Kroger will use an anaerobic conversion system from Feed Resource Recovery to convert waste food into energy to help power its Ralphs/Food 4 Less distribution center in Compton, Calif.
The anaerobic conversion system will process more than 55,000 tons of organic food waste into renewable energy annually (300,000 pounds daily), providing power for the 650,000-sq-foot distribution center. By diverting the food waste, the system will also reduce area truck trips by more than 500,000 miles each year.
A spokesman for Feed Resource Recovery explained that individual supermarkets have regular food waste, but it’s expensive to ship that waste to local waste-to-energy facilities. By siting the anaerobic system at the Ralphs distribution center, the same Kroger trucks that deliver food to grocery stores can bring food waste back.
The Kroger Recovery System uses anaerobic digestion, a naturally occurring process, to transform food that cannot be sold or donated along with onsite food-processing effluent, into renewable biogas. This biogas is then turned into power for onsite operations.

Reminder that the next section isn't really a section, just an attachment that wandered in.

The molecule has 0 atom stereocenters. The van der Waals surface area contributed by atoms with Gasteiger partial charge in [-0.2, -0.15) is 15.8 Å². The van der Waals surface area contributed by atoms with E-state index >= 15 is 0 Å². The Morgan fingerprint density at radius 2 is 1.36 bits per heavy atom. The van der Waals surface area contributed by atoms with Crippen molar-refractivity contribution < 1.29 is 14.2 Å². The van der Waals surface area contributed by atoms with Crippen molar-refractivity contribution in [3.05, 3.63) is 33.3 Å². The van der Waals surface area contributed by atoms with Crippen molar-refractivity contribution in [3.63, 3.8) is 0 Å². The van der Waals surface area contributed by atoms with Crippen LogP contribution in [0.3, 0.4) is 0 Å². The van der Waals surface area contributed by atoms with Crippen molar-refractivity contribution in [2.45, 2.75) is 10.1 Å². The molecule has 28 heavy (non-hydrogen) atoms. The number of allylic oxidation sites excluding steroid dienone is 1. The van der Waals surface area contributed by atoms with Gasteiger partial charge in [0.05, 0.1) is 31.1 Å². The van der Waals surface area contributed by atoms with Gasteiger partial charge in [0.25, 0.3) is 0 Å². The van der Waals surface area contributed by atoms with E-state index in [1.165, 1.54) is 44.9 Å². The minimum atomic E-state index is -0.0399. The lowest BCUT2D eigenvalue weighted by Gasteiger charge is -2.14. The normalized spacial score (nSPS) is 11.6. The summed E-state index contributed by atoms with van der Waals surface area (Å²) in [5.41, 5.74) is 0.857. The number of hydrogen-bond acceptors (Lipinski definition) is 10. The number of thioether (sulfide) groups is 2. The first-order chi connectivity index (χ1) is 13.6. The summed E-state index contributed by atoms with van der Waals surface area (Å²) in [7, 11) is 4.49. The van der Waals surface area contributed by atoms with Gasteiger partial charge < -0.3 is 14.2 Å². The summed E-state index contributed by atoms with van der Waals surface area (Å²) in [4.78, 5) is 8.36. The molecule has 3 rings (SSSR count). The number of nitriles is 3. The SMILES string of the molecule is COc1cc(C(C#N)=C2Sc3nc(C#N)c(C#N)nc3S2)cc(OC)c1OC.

The process is carried out in an enclosed, oxygen-free environment, which means the process takes up less space and generates no odors.
The system will provide enough renewable biogas to offset more than 20 percent of the energy demand of the Ralphs/Food 4 Less distribution center. It produces 360,000 equivalent cubic feet of natural gas per day or 360 MMBtu per day of energy.
The digester will result in an 18.5 percent return on investment for Kroger, and the company says it will recoup its investment within five years.
The Kroger distribution center also uses more than 150 zero-emission fuel cell fork-lifts.
Ace Hardware recently deployed 65 fuel cell units from Plug Power for its fleet of electric lift trucks at its newest retail distribution center in Wilmer, Texas. With the fuel cell units, Ace Hardware eliminates the need to charge batteries from an electrical source, saving money on electricity and reducing peak power costs.